How much on average have costs gone up in the last few years? It can be difficult for colleges to make predictions about increases in tuition, fees, room and board, especially if the school is dependent on state appropriations. Still, getting some information on recent increases could give you a better sense of what to expect in the coming years. The good news is price increases have leveled off in the last few years, with schools reporting an average increase of about 3 percent, according to the College Board.
Some schools have even put a freeze on tuition, but keep in mind that’s just a part of the overall cost of attendance. Ask whether housing prices, activities fees or any other mandatory expenses have risen over the years.
“Students need to think longterm and figure what will it truly cost to earn a degree,” said Lisa R. Micele, director of college counseling at the University of Illinois Laboratory High School. “Are they really going to finish that degree in four years? Cost of attendance can be confusing if you are not looking at the full picture.”
What are the conditions of the scholarship offered by the school? Depending on the college, the acceptance package may include a financial aid award letter — if not, then one is sure to follow. This critical piece of paper informs students about the grants, scholarships and loans available to them, but not much more. Colleges are rarely explicit about the terms attached to the money, so it’s up to you to ask.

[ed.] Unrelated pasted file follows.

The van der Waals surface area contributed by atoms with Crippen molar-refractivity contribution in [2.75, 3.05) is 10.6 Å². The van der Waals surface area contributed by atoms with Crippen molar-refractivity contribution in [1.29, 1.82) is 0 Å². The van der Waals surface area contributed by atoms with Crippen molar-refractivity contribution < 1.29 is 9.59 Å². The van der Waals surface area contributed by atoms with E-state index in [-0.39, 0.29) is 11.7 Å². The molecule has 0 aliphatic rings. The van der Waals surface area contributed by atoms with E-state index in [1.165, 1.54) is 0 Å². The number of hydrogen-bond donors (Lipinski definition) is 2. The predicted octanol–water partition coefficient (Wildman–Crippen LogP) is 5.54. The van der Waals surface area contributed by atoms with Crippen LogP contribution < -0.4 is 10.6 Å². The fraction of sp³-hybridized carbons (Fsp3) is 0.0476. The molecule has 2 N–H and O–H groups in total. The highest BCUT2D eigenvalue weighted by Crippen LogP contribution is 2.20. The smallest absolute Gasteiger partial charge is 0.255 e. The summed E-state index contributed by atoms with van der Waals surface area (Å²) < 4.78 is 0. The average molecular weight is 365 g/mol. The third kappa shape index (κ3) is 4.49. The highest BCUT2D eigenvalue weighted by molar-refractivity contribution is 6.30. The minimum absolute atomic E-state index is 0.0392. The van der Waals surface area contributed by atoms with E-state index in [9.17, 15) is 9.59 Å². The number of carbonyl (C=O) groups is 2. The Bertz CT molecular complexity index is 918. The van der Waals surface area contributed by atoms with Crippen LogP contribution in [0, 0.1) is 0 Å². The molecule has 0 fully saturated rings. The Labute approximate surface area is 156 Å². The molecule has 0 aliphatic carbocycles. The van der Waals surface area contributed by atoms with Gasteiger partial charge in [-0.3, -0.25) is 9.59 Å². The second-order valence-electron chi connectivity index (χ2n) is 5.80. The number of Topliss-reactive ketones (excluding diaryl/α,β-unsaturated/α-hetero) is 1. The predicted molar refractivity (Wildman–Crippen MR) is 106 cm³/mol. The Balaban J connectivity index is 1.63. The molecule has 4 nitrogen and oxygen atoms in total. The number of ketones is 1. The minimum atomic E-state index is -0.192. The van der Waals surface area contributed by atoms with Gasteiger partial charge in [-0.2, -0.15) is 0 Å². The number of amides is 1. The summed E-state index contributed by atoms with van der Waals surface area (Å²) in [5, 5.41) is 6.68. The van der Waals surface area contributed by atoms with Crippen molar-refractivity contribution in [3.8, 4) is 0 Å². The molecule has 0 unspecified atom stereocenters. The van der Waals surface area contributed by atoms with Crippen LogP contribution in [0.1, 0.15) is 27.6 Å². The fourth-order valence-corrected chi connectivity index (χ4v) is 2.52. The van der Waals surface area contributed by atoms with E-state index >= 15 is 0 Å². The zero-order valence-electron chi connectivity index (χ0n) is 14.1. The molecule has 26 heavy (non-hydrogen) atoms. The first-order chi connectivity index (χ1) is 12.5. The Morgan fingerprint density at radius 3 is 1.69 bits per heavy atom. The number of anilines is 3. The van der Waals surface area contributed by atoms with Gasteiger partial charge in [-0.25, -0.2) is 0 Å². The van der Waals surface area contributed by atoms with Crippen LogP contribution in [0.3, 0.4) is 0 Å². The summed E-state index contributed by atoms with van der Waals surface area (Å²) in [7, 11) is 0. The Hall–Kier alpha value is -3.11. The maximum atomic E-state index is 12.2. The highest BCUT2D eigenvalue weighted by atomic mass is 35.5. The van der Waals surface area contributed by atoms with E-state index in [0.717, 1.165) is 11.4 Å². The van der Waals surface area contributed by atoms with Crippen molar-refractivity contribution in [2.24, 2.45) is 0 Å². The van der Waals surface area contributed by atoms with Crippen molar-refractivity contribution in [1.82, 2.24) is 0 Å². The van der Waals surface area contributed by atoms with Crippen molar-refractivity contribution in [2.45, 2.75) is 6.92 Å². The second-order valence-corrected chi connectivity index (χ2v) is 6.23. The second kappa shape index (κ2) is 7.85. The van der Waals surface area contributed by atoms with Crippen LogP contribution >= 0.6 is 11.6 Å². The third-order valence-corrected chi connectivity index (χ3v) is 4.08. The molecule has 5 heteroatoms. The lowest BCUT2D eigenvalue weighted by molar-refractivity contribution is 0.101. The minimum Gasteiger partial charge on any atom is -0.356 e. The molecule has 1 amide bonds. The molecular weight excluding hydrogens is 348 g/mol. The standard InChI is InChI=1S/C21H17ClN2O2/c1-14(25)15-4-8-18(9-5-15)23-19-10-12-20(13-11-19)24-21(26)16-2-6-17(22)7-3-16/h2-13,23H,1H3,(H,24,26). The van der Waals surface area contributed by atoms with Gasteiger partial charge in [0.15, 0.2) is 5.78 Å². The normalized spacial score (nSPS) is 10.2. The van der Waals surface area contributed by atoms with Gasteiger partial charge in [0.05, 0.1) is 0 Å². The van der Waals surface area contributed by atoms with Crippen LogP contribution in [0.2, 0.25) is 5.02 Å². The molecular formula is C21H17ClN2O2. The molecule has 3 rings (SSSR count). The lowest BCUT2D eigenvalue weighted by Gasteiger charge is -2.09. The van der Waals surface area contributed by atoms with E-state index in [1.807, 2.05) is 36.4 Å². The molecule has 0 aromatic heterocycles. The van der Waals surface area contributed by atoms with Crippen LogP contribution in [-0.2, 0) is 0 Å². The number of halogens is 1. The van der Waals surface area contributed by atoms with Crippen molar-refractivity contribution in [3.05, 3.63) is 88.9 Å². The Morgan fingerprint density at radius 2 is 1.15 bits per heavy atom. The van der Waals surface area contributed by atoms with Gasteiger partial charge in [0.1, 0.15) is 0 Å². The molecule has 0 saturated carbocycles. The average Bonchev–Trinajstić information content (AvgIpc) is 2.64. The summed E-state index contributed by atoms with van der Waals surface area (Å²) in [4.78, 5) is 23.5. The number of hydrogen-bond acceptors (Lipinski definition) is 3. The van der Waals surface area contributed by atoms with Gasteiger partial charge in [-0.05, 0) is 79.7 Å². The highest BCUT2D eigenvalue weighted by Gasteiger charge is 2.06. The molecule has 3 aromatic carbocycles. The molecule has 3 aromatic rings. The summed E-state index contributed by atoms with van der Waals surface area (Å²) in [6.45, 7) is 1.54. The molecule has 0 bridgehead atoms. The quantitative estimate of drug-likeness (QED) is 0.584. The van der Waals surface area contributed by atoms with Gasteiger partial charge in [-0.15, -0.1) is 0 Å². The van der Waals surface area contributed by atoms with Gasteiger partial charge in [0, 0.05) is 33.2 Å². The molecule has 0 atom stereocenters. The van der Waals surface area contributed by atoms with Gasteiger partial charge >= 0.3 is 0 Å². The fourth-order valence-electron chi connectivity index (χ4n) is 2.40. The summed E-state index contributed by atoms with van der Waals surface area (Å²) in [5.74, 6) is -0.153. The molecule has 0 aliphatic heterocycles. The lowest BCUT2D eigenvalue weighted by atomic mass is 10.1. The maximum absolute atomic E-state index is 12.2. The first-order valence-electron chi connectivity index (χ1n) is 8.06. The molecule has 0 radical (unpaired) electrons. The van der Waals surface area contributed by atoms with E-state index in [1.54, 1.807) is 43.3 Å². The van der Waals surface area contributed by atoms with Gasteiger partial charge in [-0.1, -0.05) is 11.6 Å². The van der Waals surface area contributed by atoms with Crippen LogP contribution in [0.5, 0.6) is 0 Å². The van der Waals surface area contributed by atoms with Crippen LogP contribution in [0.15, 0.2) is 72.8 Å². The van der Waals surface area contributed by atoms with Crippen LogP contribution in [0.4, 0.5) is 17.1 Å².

If your child lands a grant or scholarship, be sure to find out whether that money is available for following years. Colleges have been known to offer freshmen a lot of money to get them in the door and to offset low federal loan limits, but then pull the aid sophomore year. You should also ask whether the scholarship requires the student to maintain a certain grade point average. If so, ask whether students can reapply if they fall below the requirement one semester, Micele said.
Can the school provide more money? Chances are the scholarships and grants schools offer will fall short of what your child actually needs. It never hurts to ask for more, since there is often a little wiggle room in financial aid awards. You will have a stronger case if your family finances have changed since the time you filled out the FAFSA, the form the government and colleges use to determine need — and some merit-based aid. A job loss or death of a parent are the kinds of special circumstances that could warrant a bump in funding, Fudge said.
What’s more, FAFSA doesn’t capture all circumstances that might affect a family’s ability to pay for school. There’s no line on the form to include the cost of caring for an elderly parent or special needs child, the kind of expenses that could warrant more aid. So if you weren’t able to share that kind of information with the school, now is the time to bring it up to see if that shakes free some more assistance.
Does the school offer payment plans? Many colleges offer monthly payment plans that let families spread out the cost over the fall and spring semesters. This can be a great alternative to borrowing money to pay all at once or it can be used to reduce the amount borrowed. Colleges usually offer plans that are broken into five, 10 or 12 payments over the course of the school year. Enrolling in tuition plans usually costs less than $100 a year, and there are often late fees attached.